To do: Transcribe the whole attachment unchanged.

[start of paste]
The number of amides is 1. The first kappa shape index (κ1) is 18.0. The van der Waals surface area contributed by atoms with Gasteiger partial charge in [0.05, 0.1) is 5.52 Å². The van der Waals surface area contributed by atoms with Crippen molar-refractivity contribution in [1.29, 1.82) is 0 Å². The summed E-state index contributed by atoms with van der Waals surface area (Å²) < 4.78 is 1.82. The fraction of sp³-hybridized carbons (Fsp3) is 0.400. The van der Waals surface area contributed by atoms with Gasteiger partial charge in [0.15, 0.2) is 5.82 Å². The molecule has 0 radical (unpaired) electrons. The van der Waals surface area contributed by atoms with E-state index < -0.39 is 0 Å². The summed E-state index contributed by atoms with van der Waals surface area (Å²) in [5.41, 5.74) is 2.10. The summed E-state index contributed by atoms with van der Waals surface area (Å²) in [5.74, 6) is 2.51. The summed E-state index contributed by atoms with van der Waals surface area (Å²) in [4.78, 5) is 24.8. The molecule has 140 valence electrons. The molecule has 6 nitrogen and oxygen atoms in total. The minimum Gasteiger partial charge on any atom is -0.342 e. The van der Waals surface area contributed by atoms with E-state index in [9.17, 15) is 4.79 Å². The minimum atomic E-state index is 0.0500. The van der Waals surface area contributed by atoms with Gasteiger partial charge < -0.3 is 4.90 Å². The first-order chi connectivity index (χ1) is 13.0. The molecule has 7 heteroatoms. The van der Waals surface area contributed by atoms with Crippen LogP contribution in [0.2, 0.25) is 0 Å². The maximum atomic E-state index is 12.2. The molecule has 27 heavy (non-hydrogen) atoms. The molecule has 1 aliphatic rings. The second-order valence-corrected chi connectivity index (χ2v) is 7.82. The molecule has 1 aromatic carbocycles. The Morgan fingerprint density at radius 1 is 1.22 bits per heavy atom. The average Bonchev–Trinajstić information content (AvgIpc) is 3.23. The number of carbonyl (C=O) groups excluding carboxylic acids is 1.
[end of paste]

The number of amides is 1. The first kappa shape index (κ1) is 18.0. The van der Waals surface area contributed by atoms with Gasteiger partial charge in [0.05, 0.1) is 5.52 Å². The van der Waals surface area contributed by atoms with Crippen molar-refractivity contribution in [1.29, 1.82) is 0 Å². The summed E-state index contributed by atoms with van der Waals surface area (Å²) < 4.78 is 1.82. The fraction of sp³-hybridized carbons (Fsp3) is 0.400. The van der Waals surface area contributed by atoms with Gasteiger partial charge in [0.15, 0.2) is 5.82 Å². The molecule has 0 radical (unpaired) electrons. The van der Waals surface area contributed by atoms with E-state index < -0.39 is 0 Å². The summed E-state index contributed by atoms with van der Waals surface area (Å²) in [5.41, 5.74) is 2.10. The summed E-state index contributed by atoms with van der Waals surface area (Å²) in [5.74, 6) is 2.51. The summed E-state index contributed by atoms with van der Waals surface area (Å²) in [4.78, 5) is 24.8. The molecule has 140 valence electrons. The molecule has 6 nitrogen and oxygen atoms in total. The minimum Gasteiger partial charge on any atom is -0.342 e. The van der Waals surface area contributed by atoms with E-state index in [9.17, 15) is 4.79 Å². The minimum atomic E-state index is 0.0500. The van der Waals surface area contributed by atoms with Gasteiger partial charge < -0.3 is 4.90 Å². The first-order chi connectivity index (χ1) is 13.0. The molecule has 7 heteroatoms. The van der Waals surface area contributed by atoms with Crippen LogP contribution in [0.2, 0.25) is 0 Å². The maximum atomic E-state index is 12.2. The molecule has 27 heavy (non-hydrogen) atoms. The molecule has 1 aliphatic rings. The second-order valence-corrected chi connectivity index (χ2v) is 7.82. The molecule has 1 aromatic carbocycles. The Morgan fingerprint density at radius 1 is 1.22 bits per heavy atom. The average Bonchev–Trinajstić information content (AvgIpc) is 3.23. The number of carbonyl (C=O) groups excluding carboxylic acids is 1.